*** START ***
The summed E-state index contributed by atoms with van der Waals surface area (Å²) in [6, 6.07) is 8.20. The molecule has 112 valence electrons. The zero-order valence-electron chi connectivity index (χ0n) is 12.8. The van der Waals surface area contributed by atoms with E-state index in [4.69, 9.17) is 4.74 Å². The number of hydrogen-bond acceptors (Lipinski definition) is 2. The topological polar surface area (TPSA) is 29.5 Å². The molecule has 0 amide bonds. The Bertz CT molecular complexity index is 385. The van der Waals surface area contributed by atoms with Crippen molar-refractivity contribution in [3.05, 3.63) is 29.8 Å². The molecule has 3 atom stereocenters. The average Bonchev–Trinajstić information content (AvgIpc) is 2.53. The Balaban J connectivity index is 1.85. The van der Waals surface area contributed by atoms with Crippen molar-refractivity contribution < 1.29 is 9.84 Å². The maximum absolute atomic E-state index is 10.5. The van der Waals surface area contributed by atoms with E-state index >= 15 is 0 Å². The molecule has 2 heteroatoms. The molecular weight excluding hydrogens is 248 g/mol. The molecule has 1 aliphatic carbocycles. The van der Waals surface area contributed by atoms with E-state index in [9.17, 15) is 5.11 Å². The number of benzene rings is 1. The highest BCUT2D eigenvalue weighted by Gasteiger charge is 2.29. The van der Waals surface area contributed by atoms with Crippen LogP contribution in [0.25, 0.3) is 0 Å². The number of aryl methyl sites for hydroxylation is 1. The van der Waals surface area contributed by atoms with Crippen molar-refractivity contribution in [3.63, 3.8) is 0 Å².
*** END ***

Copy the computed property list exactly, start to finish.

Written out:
The summed E-state index contributed by atoms with van der Waals surface area (Å²) in [6, 6.07) is 8.20. The molecule has 112 valence electrons. The zero-order valence-electron chi connectivity index (χ0n) is 12.8. The van der Waals surface area contributed by atoms with E-state index in [4.69, 9.17) is 4.74 Å². The number of hydrogen-bond acceptors (Lipinski definition) is 2. The topological polar surface area (TPSA) is 29.5 Å². The molecule has 0 amide bonds. The Bertz CT molecular complexity index is 385. The van der Waals surface area contributed by atoms with Crippen molar-refractivity contribution in [3.05, 3.63) is 29.8 Å². The molecule has 3 atom stereocenters. The average Bonchev–Trinajstić information content (AvgIpc) is 2.53. The Balaban J connectivity index is 1.85. The van der Waals surface area contributed by atoms with Crippen molar-refractivity contribution < 1.29 is 9.84 Å². The maximum absolute atomic E-state index is 10.5. The van der Waals surface area contributed by atoms with E-state index >= 15 is 0 Å². The molecule has 2 heteroatoms. The molecular weight excluding hydrogens is 248 g/mol. The molecule has 1 aliphatic carbocycles. The van der Waals surface area contributed by atoms with E-state index in [9.17, 15) is 5.11 Å². The number of benzene rings is 1. The highest BCUT2D eigenvalue weighted by Gasteiger charge is 2.29. The van der Waals surface area contributed by atoms with Crippen LogP contribution in [0.25, 0.3) is 0 Å². The number of aryl methyl sites for hydroxylation is 1. The van der Waals surface area contributed by atoms with Crippen molar-refractivity contribution in [3.63, 3.8) is 0 Å².